Intellectuals’ declaration urges Turkish gov’t to stop suspension of constitutional rights

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Declaration signed by 34 intellectuals, including writers, academics, journalists and activists, urges Turkish government not to use emergency decrees for any other purposes than to bring coup plotters to justice and to stop suspension of constitutional rights during the state of emergency.

Those who signed the declaration are; Ahmet İnsel, Ahmet Şık, Akın Atalay, Aydın Selcen, Ayşe Erzan, Ayşegül Devecioğlu, Baskın Oran, Burhan Şenatalar, Binnaz Toprak, Doğan, Erdoğan Aydın, Eşber Yağmurdereli, Ezgi Başaran, Fikret İlkiz, Gençay Gürsoy, Gülseren Onanç, Haluk İnanıcı, Hakan Altınay, Hülya Gülbahar, Hüsnü Öndül, İbrahim Kaboğlu, Kadri Gürsel, Koray Çalışkan, Mehmet Güleryüz, Nesrin Nas, Orhan Silier, Osman Kavala, Oya Baydar, Ömer Faruk Gergerlioğlu, Rıza Türmen, Şanar Yurdatapan, Tahsin Yeşildere, Temel İskit and Ümit Kıvanç.

“Closing universities, associations, unions, foundations and media organs without a court ruling, seizing properties and purging large numbers of people are worrying practices. Photos revealed by media that show signs of battery and derogatory behavior [against those detained after attempted coup] must be investigated and malpractice and torture should not be allowed under any circumstances,” the intellectuals said in the declaration.

They also underlined that journalists, writers and academics cannot be said to be be linked to the failed coup attempt because they work at the media organs sympathetic to Turkish Islamic scholar Fethullah Gülen. “And it cannot serve as a justification for their detention,” they added.

Intellectuals urged the ruling Justice and Development Party (AK Party) to release unlawfully detained people, saying, “If there are not any evidence showing their links to the attempted coup, we see it as an immediate obligation for those detained journalists, writers and academics to be released at once.”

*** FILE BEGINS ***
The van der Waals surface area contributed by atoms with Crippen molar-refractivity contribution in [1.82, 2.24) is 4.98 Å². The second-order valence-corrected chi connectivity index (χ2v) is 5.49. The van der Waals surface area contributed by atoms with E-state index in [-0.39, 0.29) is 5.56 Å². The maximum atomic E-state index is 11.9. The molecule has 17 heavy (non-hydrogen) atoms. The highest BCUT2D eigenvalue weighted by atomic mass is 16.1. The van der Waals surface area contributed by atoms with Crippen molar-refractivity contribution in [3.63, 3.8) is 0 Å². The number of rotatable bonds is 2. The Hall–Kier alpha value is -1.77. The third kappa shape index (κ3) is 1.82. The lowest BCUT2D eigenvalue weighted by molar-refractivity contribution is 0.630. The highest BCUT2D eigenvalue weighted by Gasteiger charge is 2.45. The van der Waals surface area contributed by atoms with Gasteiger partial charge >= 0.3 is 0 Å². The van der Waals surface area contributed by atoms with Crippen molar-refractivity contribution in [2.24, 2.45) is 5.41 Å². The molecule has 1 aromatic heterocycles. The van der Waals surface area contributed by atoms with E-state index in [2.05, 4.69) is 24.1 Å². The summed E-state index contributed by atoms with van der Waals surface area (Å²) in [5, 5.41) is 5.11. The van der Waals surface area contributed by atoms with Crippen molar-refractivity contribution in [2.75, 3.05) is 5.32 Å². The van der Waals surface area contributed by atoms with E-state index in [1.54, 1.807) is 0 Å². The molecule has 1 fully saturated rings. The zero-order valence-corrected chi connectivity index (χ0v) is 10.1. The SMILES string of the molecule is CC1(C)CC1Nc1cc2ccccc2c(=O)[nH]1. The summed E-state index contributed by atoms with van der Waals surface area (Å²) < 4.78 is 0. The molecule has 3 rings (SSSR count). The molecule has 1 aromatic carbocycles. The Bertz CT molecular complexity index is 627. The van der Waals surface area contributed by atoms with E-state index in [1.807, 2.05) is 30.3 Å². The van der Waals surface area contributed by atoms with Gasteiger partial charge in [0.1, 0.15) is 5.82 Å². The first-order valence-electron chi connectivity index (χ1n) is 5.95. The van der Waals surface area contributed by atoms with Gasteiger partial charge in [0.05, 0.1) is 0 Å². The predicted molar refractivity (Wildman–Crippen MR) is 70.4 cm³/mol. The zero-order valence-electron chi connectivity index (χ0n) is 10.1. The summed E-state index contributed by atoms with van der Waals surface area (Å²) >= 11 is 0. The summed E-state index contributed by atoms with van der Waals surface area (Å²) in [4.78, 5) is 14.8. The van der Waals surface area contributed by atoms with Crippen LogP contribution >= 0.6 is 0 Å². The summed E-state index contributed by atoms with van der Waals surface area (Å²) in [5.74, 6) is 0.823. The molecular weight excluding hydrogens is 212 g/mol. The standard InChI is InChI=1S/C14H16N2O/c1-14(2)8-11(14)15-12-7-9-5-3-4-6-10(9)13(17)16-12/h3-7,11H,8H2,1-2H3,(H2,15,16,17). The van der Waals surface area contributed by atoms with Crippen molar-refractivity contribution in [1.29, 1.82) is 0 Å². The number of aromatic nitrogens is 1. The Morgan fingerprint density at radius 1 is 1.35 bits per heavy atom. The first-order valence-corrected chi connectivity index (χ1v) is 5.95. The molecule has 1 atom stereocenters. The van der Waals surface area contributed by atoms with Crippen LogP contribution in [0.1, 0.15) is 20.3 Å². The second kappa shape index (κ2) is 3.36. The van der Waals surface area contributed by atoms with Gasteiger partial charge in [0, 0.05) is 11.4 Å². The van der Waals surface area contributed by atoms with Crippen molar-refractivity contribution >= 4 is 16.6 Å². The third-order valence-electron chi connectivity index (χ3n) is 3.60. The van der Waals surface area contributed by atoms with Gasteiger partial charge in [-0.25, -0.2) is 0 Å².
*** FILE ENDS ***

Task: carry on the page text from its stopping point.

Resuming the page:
They finally said that they had expressed similar concerns during the Ergenekon trials. “We also emphasize today that Turkey can become a complete democracy only if the judiciary functions according to the modern rules and norms of law.”

The Ergenekon trials are a series of high-profile trials where 275 military officers, journalists and opposition lawmakers, all alleged members of a supposed organization called Ergenekon are accused of plotting against the Turkish government. Most of them received prison sentences.

A group of rebel soldiers, acting out of chain of command, attempted a military coup at around 10 p.m. on July 15, which left more than 200 people – including civilians – dead.

The Turkish government managed to suppress the coup attempt and launched a large-scale crackdown across the country on media, public servants, judges, prosecutors and teachers, along with rebels within the army. The detentions, arrests and massive purges that followed the crackdown widened and increased after a state of emergency was declared on July 20, concentrating power formally into the hands of Erdoğan by allowing him and his cabinet to make laws by fiat.

Erdoğan has accussed the Gülen movement of being behind the coup attempt and demanded extradition of Turkish Islamic scholar Fethullah Gülen from the US. Thousands of public servants, judges, prosecutors and journalists were detained by the Turkish police for allegedly having links to the Gülen movement.

Meanwhile, Gülen recently issued a statement condemning the failed military coup attempt in Turkey, calling the allegations of his involvement “demeaning.”

The Gülen movement is a grassroots social initiative inspired by Gülen and carries out charitable activities all around the world, including education, distributing humanitarian aid and providing drinking water especially in African countries.

The Gülen movement is not considered to have influence over the Turkish military, which is known for its Kemalist roots that is against the Gülen movement. The rebel military officials who attempted to stage a coup named themselves as “Council of Peace At Home,” in a declaration they forcibly had delivered via the state-run broadcaster TRT on Friday night. The name is a reference to “Peace at home, peace in the world,” which is a famous saying by Mustafa Kemal Atatürk, the founder of the Republic of Turkey.

Since a corruption investigation erupted on Dec. 17, 2013 and led to the resignation of four Cabinet ministers, Erdoğan has launched a witch hunt targeting shop owners, teachers, members of the judiciary, journalists and police officers who are accused of being affiliated with the Gülen movement, which is also known as the Hizmet movement. The graft probe implicated then-Prime Minister Erdoğan, members of his family and senior Justice and Development Party (AK Party) figures.

Erdoğan accused the Gülen movement of plotting to overthrow his government and said that sympathizers of the movement within the police department had fabricated the corruption scandal. Since then, hundreds of police officers have been detained and some arrested for alleged illegal activity in the course of the corruption investigation. Erdoğan openly said he would carry out a “witch hunt” against anyone with links to the movement. The Gülen movement strongly rejects the allegations brought against it.

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